China was already a world leader in infrastructure investment during the late 20th and early 21st century. In contrast with a general underinvestment in transport across much of the industrialised world, China had pursued major infrastructure-based development, resulting in engineering and construction expertise and a wide range of projects. The Belt and Road initiative was therefore a natural extension and continuation of this long-term strategy.

Five major priorities were defined for the BRI as a whole:

• Policy coordination
• Infrastructure connectivity
• Unimpeded trade
• Financial integration
• Connecting people

Over a period of 35 years, China would make several trillion dollars' worth of investments – in ports, airports, roads, railways (including high-speed routes), bridges and tunnels, as well as power plants and telecommunications networks.* One of the more notable examples included a clean energy "super grid", consisting of ultra-high voltage electricity networks linking China and much of the Asian continent.

However, while improving the flow of goods, services, people and capital in both developed and developing regions, the BRI programme was also criticised for being a debt burden on poorer countries; a form of neo-colonialism, which could leave them vulnerable to China's influence. Furthermore, a significant number of the infrastructure projects had proved to be "white elephants", lying empty and unused for years. The resulting bailouts placed the International Monetary Fund (IMF) under increasing pressure, torn between the competing interests of Washington and Beijing.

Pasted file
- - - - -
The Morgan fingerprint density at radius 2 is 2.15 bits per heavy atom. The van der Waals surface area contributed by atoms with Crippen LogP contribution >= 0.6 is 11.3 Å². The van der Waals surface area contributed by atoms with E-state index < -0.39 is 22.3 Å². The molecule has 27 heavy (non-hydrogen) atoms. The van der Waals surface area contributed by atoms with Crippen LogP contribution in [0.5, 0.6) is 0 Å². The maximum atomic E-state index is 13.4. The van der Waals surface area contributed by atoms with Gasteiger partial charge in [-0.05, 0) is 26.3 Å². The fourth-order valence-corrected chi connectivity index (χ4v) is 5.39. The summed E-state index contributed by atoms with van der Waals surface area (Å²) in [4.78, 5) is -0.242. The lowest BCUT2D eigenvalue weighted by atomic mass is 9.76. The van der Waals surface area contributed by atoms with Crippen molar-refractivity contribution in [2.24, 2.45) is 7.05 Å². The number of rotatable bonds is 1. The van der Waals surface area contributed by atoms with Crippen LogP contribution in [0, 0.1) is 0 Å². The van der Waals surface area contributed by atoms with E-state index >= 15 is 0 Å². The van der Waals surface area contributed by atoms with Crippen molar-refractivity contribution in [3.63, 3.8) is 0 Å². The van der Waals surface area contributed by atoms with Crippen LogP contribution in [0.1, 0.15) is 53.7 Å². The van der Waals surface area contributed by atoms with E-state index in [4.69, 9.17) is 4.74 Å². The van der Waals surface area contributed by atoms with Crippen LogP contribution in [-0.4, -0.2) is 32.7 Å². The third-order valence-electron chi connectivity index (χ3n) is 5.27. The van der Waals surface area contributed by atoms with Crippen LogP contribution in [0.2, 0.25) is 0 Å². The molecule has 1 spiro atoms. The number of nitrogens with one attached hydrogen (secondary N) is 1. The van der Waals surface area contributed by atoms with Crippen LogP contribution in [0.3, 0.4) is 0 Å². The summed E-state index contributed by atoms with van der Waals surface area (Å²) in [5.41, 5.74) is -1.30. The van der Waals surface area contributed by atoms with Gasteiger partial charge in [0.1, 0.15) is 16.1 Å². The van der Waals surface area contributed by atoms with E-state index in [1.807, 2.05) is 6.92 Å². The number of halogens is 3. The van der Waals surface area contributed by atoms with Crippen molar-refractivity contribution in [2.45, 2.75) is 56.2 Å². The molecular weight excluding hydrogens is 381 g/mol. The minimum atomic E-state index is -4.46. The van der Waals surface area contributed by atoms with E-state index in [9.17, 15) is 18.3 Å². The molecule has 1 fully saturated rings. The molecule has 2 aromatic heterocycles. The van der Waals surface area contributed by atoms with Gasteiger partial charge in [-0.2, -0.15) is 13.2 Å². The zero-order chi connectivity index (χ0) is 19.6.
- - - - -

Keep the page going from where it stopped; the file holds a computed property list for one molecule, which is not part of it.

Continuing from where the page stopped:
Despite these issues, the Belt and Road Initiative proved to be a success, overall – adding significantly to worldwide GDP and further cementing China's place as the leading global power of the mid-21st century.




The Dead Sea is drying up

The Dead Sea is a unique geological feature. Located between Israel and Jordan, it is the lowest point on Earth. With an extremely high content of mineral salts (20%), over six times greater than any ocean, it is completely devoid of life, except for extremophile bacteria. The salts are so concentrated that swimmers can float like corks, without using a life vest. The water of the sea is also purported to relieve pain and treat several different skin conditions and arthritis. For these reasons it has been a world famous tourist attraction.

By 2049, however, the sea has almost vanished. Its main supply of water – the River Jordan to the north – has seen extensive diversions for industry, agriculture and domestic use. This has reduced its flow to just a trickle by the time it reaches the Dead Sea, far from adequate to replace water lost by evaporation.

For decades, the Dead Sea had plummeted in depth, compounded by rising global temperatures accelerating the evaporation of water, and the growing population in the region. By 2049, little more than a pond remains. This is despite efforts to divert water from the Mediterranean and nearby Red Sea.*